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New Year’s Message from the Hon. Dean Barrow, Prime Minister of Belize Print E-mail
( 3 Votes )
Written by Administrator   
Wednesday, 30 December 2009 00:00

Prime Minister, Hon. Dean BarrowMy fellow Belizeans:

The sense of anticipation and resolve with which we greet every New Year, is even more acute this time.  That is because now we are also celebrating the start of a new decade. And our consciousness of the power of faith and endeavour, is always heightened when we mark another milestone in the march of time and progress.  There is thus a special awareness of the indomitability of the human spirit that the conjunction of New Year and New Decade brings. This will be most

welcome in Belize as our country steels itself to deal with the challenges of 2010.

The worldwide recession, which bore fully down on us in the second half of 2009, will run its course in the year ahead.  Our difficulties will therefore peak and decline by the end of 2010.  But until that happens, government and people must deal with the problems caused by slumping revenues, increased debt repayments, and the general economic slowdown. 

Before I turn to that though, it is necessary to give thanks for such blessings as we enjoyed in the year that is ending.  We were spared, despite the undeniable fact of climate change, any serious assault from hurricanes or other natural disasters. Such events as did occur included flooding in the south and the effects of the earthquake in Honduras. But NEMO, on which we continue to invest and which continues to improve, was able to deal with these comprehensively and expeditiously.

Socially, we found the resources to commit to the areas that matter most.  That is why, in Belize City, hundreds of previously unemployed men and women were able to put food on their tables via jobs with the Urban Rejuvenation Project.  In education, we continued with sizable budget increases.  The first form subsidies were extended to second formers, and awarded automatically to all students at both levels in the disadvantaged districts of Toledo and Stann Creek.  The number of scholarships overall, and especially for tertiary studies, was also dramatically increased.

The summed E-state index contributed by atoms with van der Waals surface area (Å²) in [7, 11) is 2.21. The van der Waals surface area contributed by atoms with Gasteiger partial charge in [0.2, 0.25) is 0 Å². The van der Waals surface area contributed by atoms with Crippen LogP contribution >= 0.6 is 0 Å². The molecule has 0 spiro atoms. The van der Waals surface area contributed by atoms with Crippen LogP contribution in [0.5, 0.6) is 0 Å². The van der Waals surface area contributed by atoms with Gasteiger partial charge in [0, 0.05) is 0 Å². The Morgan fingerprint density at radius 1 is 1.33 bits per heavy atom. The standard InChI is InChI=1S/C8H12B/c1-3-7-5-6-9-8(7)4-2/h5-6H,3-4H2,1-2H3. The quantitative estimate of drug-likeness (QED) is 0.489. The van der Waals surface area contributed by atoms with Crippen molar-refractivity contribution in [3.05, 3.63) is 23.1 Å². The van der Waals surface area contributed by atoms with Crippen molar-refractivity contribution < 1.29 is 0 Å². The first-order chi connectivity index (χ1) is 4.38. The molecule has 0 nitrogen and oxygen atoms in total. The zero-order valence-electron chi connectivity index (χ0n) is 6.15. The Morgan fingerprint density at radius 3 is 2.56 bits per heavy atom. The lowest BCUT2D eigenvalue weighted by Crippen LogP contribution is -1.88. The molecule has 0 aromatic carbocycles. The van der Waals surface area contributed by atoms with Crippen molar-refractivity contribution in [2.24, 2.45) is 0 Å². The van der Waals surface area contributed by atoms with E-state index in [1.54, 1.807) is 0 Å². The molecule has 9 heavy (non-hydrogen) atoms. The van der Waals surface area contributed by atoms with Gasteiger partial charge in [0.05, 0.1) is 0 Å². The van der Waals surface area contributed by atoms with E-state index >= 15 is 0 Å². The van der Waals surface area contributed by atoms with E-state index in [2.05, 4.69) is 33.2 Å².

Belizean agriculture was very much a success story in 2009, rebounding remarkably from the setbacks caused by the devastating floods of 2008.  There was a surplus in basic grains, the banana industry held its own, and sugar prices were the best they’ve been for years. One hundred and forty miles of cane roads were rehabilitated by the Ministry of Works, whose general infrastructure improvement efforts succeeded in creating hundreds of jobs countrywide.

In housing, it was a cause for much joy that the 20 million dollar Venezuelan grant, diverted by the last administration, was recovered by this government.  The money funded the construction and repair of hundreds of homes in every corner of the country. We also maintained the increased social assistance to the poor and the non–contributory pensions to the elderly. 

Politically, the nationalization of Belize Telemedia was perhaps the greatest victory for Belizean sovereignty in the post-independence era.  Of course, the enemy has mounted a series of rearguard actions.  But our signal gain must be preserved.  So locked in battle we shall remain until every last bit of neo-colonialist arrogance is driven headlong before us.